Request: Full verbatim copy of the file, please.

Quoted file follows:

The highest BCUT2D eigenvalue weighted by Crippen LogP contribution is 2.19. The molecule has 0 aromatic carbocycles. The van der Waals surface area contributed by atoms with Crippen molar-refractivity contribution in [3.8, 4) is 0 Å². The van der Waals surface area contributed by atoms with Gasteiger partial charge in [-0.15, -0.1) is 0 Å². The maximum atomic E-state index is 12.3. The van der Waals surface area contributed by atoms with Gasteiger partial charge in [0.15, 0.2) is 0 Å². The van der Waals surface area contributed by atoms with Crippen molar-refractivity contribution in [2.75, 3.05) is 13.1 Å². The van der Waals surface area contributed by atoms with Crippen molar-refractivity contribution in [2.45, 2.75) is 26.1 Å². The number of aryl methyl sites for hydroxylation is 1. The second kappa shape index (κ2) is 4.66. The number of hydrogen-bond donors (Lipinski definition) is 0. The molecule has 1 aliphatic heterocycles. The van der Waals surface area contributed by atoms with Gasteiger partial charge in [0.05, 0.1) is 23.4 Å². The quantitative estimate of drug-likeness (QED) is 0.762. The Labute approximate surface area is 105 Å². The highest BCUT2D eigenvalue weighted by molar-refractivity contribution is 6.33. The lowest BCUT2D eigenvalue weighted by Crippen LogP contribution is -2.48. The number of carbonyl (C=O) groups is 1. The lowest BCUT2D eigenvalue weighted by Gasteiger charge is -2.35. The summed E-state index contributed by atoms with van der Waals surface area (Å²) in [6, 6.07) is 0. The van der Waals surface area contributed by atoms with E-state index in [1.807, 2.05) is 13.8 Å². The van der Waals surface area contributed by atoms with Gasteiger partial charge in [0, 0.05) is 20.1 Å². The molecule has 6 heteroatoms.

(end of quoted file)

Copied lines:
The highest BCUT2D eigenvalue weighted by Crippen LogP contribution is 2.19. The molecule has 0 aromatic carbocycles. The van der Waals surface area contributed by atoms with Crippen molar-refractivity contribution in [3.8, 4) is 0 Å². The van der Waals surface area contributed by atoms with Gasteiger partial charge in [-0.15, -0.1) is 0 Å². The maximum atomic E-state index is 12.3. The van der Waals surface area contributed by atoms with Gasteiger partial charge in [0.15, 0.2) is 0 Å². The van der Waals surface area contributed by atoms with Crippen molar-refractivity contribution in [2.75, 3.05) is 13.1 Å². The van der Waals surface area contributed by atoms with Crippen molar-refractivity contribution in [2.45, 2.75) is 26.1 Å². The number of aryl methyl sites for hydroxylation is 1. The second kappa shape index (κ2) is 4.66. The number of hydrogen-bond donors (Lipinski definition) is 0. The molecule has 1 aliphatic heterocycles. The van der Waals surface area contributed by atoms with Gasteiger partial charge in [0.05, 0.1) is 23.4 Å². The quantitative estimate of drug-likeness (QED) is 0.762. The Labute approximate surface area is 105 Å². The highest BCUT2D eigenvalue weighted by molar-refractivity contribution is 6.33. The lowest BCUT2D eigenvalue weighted by Crippen LogP contribution is -2.48. The number of carbonyl (C=O) groups is 1. The lowest BCUT2D eigenvalue weighted by Gasteiger charge is -2.35. The summed E-state index contributed by atoms with van der Waals surface area (Å²) in [6, 6.07) is 0. The van der Waals surface area contributed by atoms with E-state index in [1.807, 2.05) is 13.8 Å². The van der Waals surface area contributed by atoms with Gasteiger partial charge in [0, 0.05) is 20.1 Å². The molecule has 6 heteroatoms.